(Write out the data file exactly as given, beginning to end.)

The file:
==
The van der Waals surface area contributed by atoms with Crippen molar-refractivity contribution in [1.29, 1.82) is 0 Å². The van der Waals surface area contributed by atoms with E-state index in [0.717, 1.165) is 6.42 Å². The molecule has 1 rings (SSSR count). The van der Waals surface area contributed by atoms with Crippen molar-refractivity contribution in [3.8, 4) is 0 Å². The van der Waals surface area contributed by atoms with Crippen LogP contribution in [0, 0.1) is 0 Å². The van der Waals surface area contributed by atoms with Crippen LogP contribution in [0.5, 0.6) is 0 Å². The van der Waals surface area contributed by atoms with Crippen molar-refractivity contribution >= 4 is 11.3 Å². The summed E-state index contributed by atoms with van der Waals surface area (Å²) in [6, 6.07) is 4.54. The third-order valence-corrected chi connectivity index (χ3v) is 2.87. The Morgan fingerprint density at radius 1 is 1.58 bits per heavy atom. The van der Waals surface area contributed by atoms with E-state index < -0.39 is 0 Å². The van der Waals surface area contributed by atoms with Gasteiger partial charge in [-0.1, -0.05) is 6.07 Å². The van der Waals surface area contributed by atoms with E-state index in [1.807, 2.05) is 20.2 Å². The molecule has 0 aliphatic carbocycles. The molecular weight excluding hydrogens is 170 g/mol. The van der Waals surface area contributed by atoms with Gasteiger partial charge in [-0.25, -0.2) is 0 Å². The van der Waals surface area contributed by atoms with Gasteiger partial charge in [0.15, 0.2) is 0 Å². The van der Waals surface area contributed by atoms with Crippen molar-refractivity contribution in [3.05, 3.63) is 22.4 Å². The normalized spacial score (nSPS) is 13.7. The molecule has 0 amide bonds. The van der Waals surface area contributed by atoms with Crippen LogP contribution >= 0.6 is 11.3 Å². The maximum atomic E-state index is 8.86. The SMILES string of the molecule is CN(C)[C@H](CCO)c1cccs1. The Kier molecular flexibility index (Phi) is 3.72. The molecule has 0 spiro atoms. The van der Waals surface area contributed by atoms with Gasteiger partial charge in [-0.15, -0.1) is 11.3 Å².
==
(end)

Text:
The van der Waals surface area contributed by atoms with Crippen molar-refractivity contribution in [1.29, 1.82) is 0 Å². The van der Waals surface area contributed by atoms with E-state index in [0.717, 1.165) is 6.42 Å². The molecule has 1 rings (SSSR count). The van der Waals surface area contributed by atoms with Crippen molar-refractivity contribution in [3.8, 4) is 0 Å². The van der Waals surface area contributed by atoms with Crippen LogP contribution in [0, 0.1) is 0 Å². The van der Waals surface area contributed by atoms with Crippen LogP contribution in [0.5, 0.6) is 0 Å². The van der Waals surface area contributed by atoms with Crippen molar-refractivity contribution >= 4 is 11.3 Å². The summed E-state index contributed by atoms with van der Waals surface area (Å²) in [6, 6.07) is 4.54. The third-order valence-corrected chi connectivity index (χ3v) is 2.87. The Morgan fingerprint density at radius 1 is 1.58 bits per heavy atom. The van der Waals surface area contributed by atoms with E-state index < -0.39 is 0 Å². The van der Waals surface area contributed by atoms with Gasteiger partial charge in [-0.1, -0.05) is 6.07 Å². The van der Waals surface area contributed by atoms with E-state index in [1.807, 2.05) is 20.2 Å². The molecule has 0 aliphatic carbocycles. The molecular weight excluding hydrogens is 170 g/mol. The van der Waals surface area contributed by atoms with Gasteiger partial charge in [-0.25, -0.2) is 0 Å². The van der Waals surface area contributed by atoms with Gasteiger partial charge in [0.15, 0.2) is 0 Å². The van der Waals surface area contributed by atoms with Crippen molar-refractivity contribution in [3.05, 3.63) is 22.4 Å². The normalized spacial score (nSPS) is 13.7. The molecule has 0 amide bonds. The van der Waals surface area contributed by atoms with Crippen LogP contribution >= 0.6 is 11.3 Å². The maximum atomic E-state index is 8.86. The SMILES string of the molecule is CN(C)[C@H](CCO)c1cccs1. The Kier molecular flexibility index (Phi) is 3.72. The molecule has 0 spiro atoms. The van der Waals surface area contributed by atoms with Gasteiger partial charge in [-0.15, -0.1) is 11.3 Å².